My friend Mike Petrilli at the conservative Thomas B. Fordham Institute recently sent me a post from the Institute’s daily blog called “Chartering the Future” by Andy Smarick. Mike sent it with a note, saying, “you won’t like this.” He’s right, I didn’t like it at all. And yet, if you read to the end, you will see that Andy and I end up in agreeing on one important point.
The post is a summary of Smarick’s new book; he argues that urban school systems are so broken that they should be eliminated and replaced by charters, lots and lots of charters. In a previous article in the conservative journal Education Next, Smarick argued that “turnarounds” are a waste of time because broken schools can’t be fixed, they must be closed, abandoned and replaced by charters. The article was called “The Turnaround Fallacy,” and the subtitle was “Stop trying to fix failing schools. Close them and start fresh.”
I won’t get into an extended exegesis of the works of Mr. Smarick, whom I knew slightly in my final days as a member of the board of the Thomas B. Fordham Institute. Suffice it to say that his arguments begin with the assumption that the schools and the system are broken, whereas I have concluded that the schools are struggling to educate children who have been harmed by poverty and societal neglect. Their low scores are a symptom of social failure, in my view, more often than they are a grade of school or teacher quality. If poverty is the cause of low academic performance, as it appears to be on every standardized test and in every nation, then we might see better results by reducing poverty than by opening charter schools.
The fact that a small handful of charter schools get different results is not proof that all charter schools can get equally wonderful test scores. Bill Bennett used to say that one example of success was an “existence proof” of what could be done with sufficient determination. But you might just as well say that if one man–or 50–can run a four-minute mile, then we should expect all men and women to run a four-minute mile. After all, there is an existence proof, and now there is more than one. So why can’t everyone do it?
So far as I can tell from Andy Smarick’s resume, he has never been a teacher or worked in a school. He had something to do with starting up a KIPP, but the rest of his resume speaks of his ascendance in the world of policy wonks, rising through the ranks in Republican circles, at the state and federal level. He worked as a legislative assistant to a Republican congressman; he was chief operating officer for the National Alliance for Public Charter Schools; he worked for a time in Governor Christie’s Department of Education; he did something in the George W. Bush administration; he worked with Bellwether Education Partners, a D.C. consulting group run by TIME columnist Andy Rotherham. He is now associated with two Beltway conservative think tanks: the Thomas B. Fordham Institute and the American Enterprise Institute.
With his impressive list of credentials, there are two that he does not have: he has never been a teacher in an urban school, and he has no qualifications as a researcher or scholar of education. He is a policy person through and through. He is, in today’s parlance, a wonk. That’s the sort of person that James Scott of Yale wrote about in his insightful book called Seeing Like a State.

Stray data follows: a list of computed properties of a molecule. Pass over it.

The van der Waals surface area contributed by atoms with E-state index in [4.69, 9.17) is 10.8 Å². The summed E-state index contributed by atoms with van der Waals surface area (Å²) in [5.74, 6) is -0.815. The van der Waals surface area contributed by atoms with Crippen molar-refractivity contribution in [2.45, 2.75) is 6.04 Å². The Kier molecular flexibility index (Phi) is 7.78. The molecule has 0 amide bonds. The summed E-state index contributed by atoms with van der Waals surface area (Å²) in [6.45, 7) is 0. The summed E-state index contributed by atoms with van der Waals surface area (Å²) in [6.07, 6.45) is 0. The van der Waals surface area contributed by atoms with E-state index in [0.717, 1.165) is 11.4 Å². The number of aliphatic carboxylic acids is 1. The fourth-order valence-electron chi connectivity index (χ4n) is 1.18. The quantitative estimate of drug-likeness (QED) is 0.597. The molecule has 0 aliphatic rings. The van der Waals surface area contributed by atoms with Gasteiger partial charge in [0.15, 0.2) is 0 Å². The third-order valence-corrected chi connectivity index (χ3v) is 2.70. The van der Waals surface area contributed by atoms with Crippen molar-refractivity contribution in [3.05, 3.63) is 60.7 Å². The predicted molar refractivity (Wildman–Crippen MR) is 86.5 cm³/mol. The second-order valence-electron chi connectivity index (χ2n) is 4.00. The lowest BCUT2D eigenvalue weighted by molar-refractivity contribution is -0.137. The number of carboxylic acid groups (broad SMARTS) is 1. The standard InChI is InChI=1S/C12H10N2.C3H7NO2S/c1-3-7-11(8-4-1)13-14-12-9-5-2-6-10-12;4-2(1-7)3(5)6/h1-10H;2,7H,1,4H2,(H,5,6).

People who “see like a state” always have large ideas about how to re-arrange other people’s lives from 30,000 feet up. They are the sort of people who raze neighborhoods to make way for a highway or redirect rivers to achieve some lofty goal. They don’t care much about the people whose lives they disrupt. That’s not their problem.
Smarick doesn’t like public education. He likes privately managed charter schools getting public money. Given his limited experience, I wonder whether he has ever spent any time in good urban public schools. I doubt it.
Nothing that I have seen from his pen acknowledges that charters experience failure on the same scale as public schools. Nothing acknowledges that urban charters get no different results from public schools unless they somehow manage to minimize the number of students with disabilities and students who are English language learners and to exclude the students with behavioral and academic problems.
If this is the case, then what exactly would be accomplished by dismantling urban public education and handing it over to entrepreneurs?
But let me take a case at hand. On this blog, some weeks ago, I posted “the KIPP challenge.” I said that I was prepared to accept the miracle of KIPP if KIPP would agree to take over an entire troubled urban school system and leave no child behind. Take all the children–the motivated, the unmotivated, the strivers, the indifferent, the failing, the autistic, the homeless, the just-released from incarceration, the blind, the gifted–all of them, like public schools. Show us how you can scale up. Show us how you can work your magic for all children. The response was a howl of outrage. I was asked, how dare I suggest that KIPP “change its mission.”
Well, as I understand Andy Smarick’s latest statement, he joins me in the KIPP challenge. Find one impoverished district that is willing to invite KIPP in, and let’s see how it works out. Take all the children. Open your doors to all. Do it in one place before imposing it on everyone.